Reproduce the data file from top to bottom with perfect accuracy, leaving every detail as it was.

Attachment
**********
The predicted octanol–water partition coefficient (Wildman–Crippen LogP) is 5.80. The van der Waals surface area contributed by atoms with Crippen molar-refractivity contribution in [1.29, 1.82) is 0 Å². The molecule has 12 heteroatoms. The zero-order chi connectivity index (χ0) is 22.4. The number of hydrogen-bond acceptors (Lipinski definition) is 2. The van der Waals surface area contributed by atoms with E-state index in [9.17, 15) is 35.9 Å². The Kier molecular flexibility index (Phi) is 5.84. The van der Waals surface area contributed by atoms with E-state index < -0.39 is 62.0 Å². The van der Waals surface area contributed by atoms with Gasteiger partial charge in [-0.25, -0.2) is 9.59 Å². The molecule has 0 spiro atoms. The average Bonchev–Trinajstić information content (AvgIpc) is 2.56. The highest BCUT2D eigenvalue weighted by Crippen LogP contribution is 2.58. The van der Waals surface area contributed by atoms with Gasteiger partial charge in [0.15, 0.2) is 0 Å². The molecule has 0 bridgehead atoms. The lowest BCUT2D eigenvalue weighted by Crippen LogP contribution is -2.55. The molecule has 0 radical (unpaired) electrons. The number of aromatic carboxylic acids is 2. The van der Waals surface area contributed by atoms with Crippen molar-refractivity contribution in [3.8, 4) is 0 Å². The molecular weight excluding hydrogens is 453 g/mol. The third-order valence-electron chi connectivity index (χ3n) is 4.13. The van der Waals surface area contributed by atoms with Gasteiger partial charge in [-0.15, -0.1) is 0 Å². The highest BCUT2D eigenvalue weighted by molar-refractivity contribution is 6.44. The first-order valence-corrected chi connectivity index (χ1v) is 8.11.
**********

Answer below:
The predicted octanol–water partition coefficient (Wildman–Crippen LogP) is 5.80. The van der Waals surface area contributed by atoms with Crippen molar-refractivity contribution in [1.29, 1.82) is 0 Å². The molecule has 12 heteroatoms. The zero-order chi connectivity index (χ0) is 22.4. The number of hydrogen-bond acceptors (Lipinski definition) is 2. The van der Waals surface area contributed by atoms with E-state index in [9.17, 15) is 35.9 Å². The Kier molecular flexibility index (Phi) is 5.84. The van der Waals surface area contributed by atoms with E-state index < -0.39 is 62.0 Å². The van der Waals surface area contributed by atoms with Gasteiger partial charge in [-0.25, -0.2) is 9.59 Å². The molecule has 0 spiro atoms. The average Bonchev–Trinajstić information content (AvgIpc) is 2.56. The highest BCUT2D eigenvalue weighted by Crippen LogP contribution is 2.58. The van der Waals surface area contributed by atoms with Gasteiger partial charge in [0.15, 0.2) is 0 Å². The molecule has 0 bridgehead atoms. The lowest BCUT2D eigenvalue weighted by Crippen LogP contribution is -2.55. The molecule has 0 radical (unpaired) electrons. The number of aromatic carboxylic acids is 2. The van der Waals surface area contributed by atoms with Crippen molar-refractivity contribution in [3.8, 4) is 0 Å². The molecular weight excluding hydrogens is 453 g/mol. The third-order valence-electron chi connectivity index (χ3n) is 4.13. The van der Waals surface area contributed by atoms with Gasteiger partial charge in [-0.15, -0.1) is 0 Å². The highest BCUT2D eigenvalue weighted by molar-refractivity contribution is 6.44. The first-order valence-corrected chi connectivity index (χ1v) is 8.11.